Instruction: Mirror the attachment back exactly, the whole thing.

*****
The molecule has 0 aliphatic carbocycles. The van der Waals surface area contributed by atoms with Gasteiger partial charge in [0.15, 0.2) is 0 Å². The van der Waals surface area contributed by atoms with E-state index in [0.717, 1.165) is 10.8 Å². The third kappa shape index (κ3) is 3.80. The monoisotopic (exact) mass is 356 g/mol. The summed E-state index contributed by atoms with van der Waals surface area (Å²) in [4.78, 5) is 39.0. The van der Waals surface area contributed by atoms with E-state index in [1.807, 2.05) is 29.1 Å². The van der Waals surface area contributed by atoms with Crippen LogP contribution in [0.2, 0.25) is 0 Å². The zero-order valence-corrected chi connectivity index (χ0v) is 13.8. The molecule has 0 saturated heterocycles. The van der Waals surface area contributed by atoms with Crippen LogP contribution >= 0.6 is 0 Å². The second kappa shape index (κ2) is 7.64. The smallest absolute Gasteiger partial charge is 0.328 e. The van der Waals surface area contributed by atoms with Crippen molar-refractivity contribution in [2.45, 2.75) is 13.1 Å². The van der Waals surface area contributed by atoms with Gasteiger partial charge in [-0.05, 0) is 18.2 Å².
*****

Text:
The molecule has 0 aliphatic carbocycles. The van der Waals surface area contributed by atoms with Gasteiger partial charge in [0.15, 0.2) is 0 Å². The van der Waals surface area contributed by atoms with E-state index in [0.717, 1.165) is 10.8 Å². The third kappa shape index (κ3) is 3.80. The monoisotopic (exact) mass is 356 g/mol. The summed E-state index contributed by atoms with van der Waals surface area (Å²) in [4.78, 5) is 39.0. The van der Waals surface area contributed by atoms with E-state index in [1.807, 2.05) is 29.1 Å². The van der Waals surface area contributed by atoms with Crippen LogP contribution in [0.2, 0.25) is 0 Å². The zero-order valence-corrected chi connectivity index (χ0v) is 13.8. The molecule has 0 saturated heterocycles. The van der Waals surface area contributed by atoms with Crippen LogP contribution >= 0.6 is 0 Å². The second kappa shape index (κ2) is 7.64. The smallest absolute Gasteiger partial charge is 0.328 e. The van der Waals surface area contributed by atoms with Crippen molar-refractivity contribution in [2.45, 2.75) is 13.1 Å². The van der Waals surface area contributed by atoms with Gasteiger partial charge in [-0.05, 0) is 18.2 Å².